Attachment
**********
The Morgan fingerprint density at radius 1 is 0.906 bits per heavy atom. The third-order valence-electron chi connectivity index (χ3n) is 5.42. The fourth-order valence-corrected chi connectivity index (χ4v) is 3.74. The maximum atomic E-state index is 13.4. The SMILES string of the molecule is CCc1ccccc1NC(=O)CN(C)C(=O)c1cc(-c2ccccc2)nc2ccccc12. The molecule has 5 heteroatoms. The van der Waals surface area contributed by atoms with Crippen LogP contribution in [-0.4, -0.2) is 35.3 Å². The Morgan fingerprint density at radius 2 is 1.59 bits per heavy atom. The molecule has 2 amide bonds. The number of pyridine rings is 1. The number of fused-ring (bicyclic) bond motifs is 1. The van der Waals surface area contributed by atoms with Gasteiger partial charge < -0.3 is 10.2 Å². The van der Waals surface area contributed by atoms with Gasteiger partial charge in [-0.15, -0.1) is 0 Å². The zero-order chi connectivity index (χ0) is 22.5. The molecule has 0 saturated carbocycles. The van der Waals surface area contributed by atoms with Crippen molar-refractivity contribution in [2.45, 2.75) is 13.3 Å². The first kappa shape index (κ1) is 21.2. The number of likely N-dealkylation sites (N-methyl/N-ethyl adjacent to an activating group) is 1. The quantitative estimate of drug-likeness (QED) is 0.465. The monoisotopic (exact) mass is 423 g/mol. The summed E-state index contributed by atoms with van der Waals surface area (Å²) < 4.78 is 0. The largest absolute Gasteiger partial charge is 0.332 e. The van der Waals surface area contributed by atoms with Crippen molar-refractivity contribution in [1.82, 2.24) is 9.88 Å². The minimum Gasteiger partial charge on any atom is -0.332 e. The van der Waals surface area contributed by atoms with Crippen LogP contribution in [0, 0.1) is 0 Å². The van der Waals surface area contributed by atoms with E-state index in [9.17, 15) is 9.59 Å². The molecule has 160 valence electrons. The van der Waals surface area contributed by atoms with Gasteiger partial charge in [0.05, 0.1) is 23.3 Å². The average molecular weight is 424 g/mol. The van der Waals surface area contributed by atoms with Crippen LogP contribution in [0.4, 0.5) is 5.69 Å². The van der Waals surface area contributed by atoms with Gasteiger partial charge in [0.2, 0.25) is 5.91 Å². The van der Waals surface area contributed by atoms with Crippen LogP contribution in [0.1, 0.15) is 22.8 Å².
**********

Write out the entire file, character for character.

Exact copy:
The Morgan fingerprint density at radius 1 is 0.906 bits per heavy atom. The third-order valence-electron chi connectivity index (χ3n) is 5.42. The fourth-order valence-corrected chi connectivity index (χ4v) is 3.74. The maximum atomic E-state index is 13.4. The SMILES string of the molecule is CCc1ccccc1NC(=O)CN(C)C(=O)c1cc(-c2ccccc2)nc2ccccc12. The molecule has 5 heteroatoms. The van der Waals surface area contributed by atoms with Crippen LogP contribution in [-0.4, -0.2) is 35.3 Å². The Morgan fingerprint density at radius 2 is 1.59 bits per heavy atom. The molecule has 2 amide bonds. The number of pyridine rings is 1. The number of fused-ring (bicyclic) bond motifs is 1. The van der Waals surface area contributed by atoms with Gasteiger partial charge < -0.3 is 10.2 Å². The van der Waals surface area contributed by atoms with Gasteiger partial charge in [-0.15, -0.1) is 0 Å². The zero-order chi connectivity index (χ0) is 22.5. The molecule has 0 saturated carbocycles. The van der Waals surface area contributed by atoms with Crippen molar-refractivity contribution in [2.45, 2.75) is 13.3 Å². The first kappa shape index (κ1) is 21.2. The number of likely N-dealkylation sites (N-methyl/N-ethyl adjacent to an activating group) is 1. The quantitative estimate of drug-likeness (QED) is 0.465. The monoisotopic (exact) mass is 423 g/mol. The summed E-state index contributed by atoms with van der Waals surface area (Å²) < 4.78 is 0. The largest absolute Gasteiger partial charge is 0.332 e. The van der Waals surface area contributed by atoms with Crippen molar-refractivity contribution in [1.82, 2.24) is 9.88 Å². The minimum Gasteiger partial charge on any atom is -0.332 e. The van der Waals surface area contributed by atoms with Crippen LogP contribution in [0, 0.1) is 0 Å². The van der Waals surface area contributed by atoms with E-state index in [9.17, 15) is 9.59 Å². The molecule has 160 valence electrons. The van der Waals surface area contributed by atoms with Gasteiger partial charge in [0.05, 0.1) is 23.3 Å². The average molecular weight is 424 g/mol. The van der Waals surface area contributed by atoms with Crippen LogP contribution in [0.4, 0.5) is 5.69 Å². The van der Waals surface area contributed by atoms with Gasteiger partial charge in [0.2, 0.25) is 5.91 Å². The van der Waals surface area contributed by atoms with Crippen LogP contribution in [0.1, 0.15) is 22.8 Å².